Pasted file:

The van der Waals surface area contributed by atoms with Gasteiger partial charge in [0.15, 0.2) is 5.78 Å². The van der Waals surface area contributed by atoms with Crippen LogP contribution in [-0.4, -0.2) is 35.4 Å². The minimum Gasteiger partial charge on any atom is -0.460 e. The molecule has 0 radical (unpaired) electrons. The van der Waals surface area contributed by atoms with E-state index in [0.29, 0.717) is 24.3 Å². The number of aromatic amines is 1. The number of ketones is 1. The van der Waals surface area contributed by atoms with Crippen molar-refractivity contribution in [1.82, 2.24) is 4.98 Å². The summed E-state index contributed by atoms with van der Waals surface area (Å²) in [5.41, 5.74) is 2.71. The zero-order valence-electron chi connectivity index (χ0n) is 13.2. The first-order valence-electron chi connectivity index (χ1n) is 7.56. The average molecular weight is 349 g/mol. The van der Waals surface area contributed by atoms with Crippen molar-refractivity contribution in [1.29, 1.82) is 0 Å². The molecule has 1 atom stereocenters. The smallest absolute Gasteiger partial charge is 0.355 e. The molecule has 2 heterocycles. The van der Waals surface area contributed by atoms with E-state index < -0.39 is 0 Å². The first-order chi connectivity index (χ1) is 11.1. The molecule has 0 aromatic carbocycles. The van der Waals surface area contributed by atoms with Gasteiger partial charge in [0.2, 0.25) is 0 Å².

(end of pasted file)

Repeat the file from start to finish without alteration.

The van der Waals surface area contributed by atoms with Gasteiger partial charge in [0.15, 0.2) is 5.78 Å². The van der Waals surface area contributed by atoms with Crippen LogP contribution in [-0.4, -0.2) is 35.4 Å². The minimum Gasteiger partial charge on any atom is -0.460 e. The molecule has 0 radical (unpaired) electrons. The van der Waals surface area contributed by atoms with E-state index in [0.29, 0.717) is 24.3 Å². The number of aromatic amines is 1. The number of ketones is 1. The van der Waals surface area contributed by atoms with Crippen molar-refractivity contribution in [1.82, 2.24) is 4.98 Å². The summed E-state index contributed by atoms with van der Waals surface area (Å²) in [5.41, 5.74) is 2.71. The zero-order valence-electron chi connectivity index (χ0n) is 13.2. The first-order valence-electron chi connectivity index (χ1n) is 7.56. The average molecular weight is 349 g/mol. The van der Waals surface area contributed by atoms with Crippen molar-refractivity contribution in [1.29, 1.82) is 0 Å². The molecule has 1 atom stereocenters. The smallest absolute Gasteiger partial charge is 0.355 e. The molecule has 2 heterocycles. The van der Waals surface area contributed by atoms with E-state index < -0.39 is 0 Å². The first-order chi connectivity index (χ1) is 11.1. The molecule has 0 aromatic carbocycles. The van der Waals surface area contributed by atoms with Gasteiger partial charge in [0.2, 0.25) is 0 Å².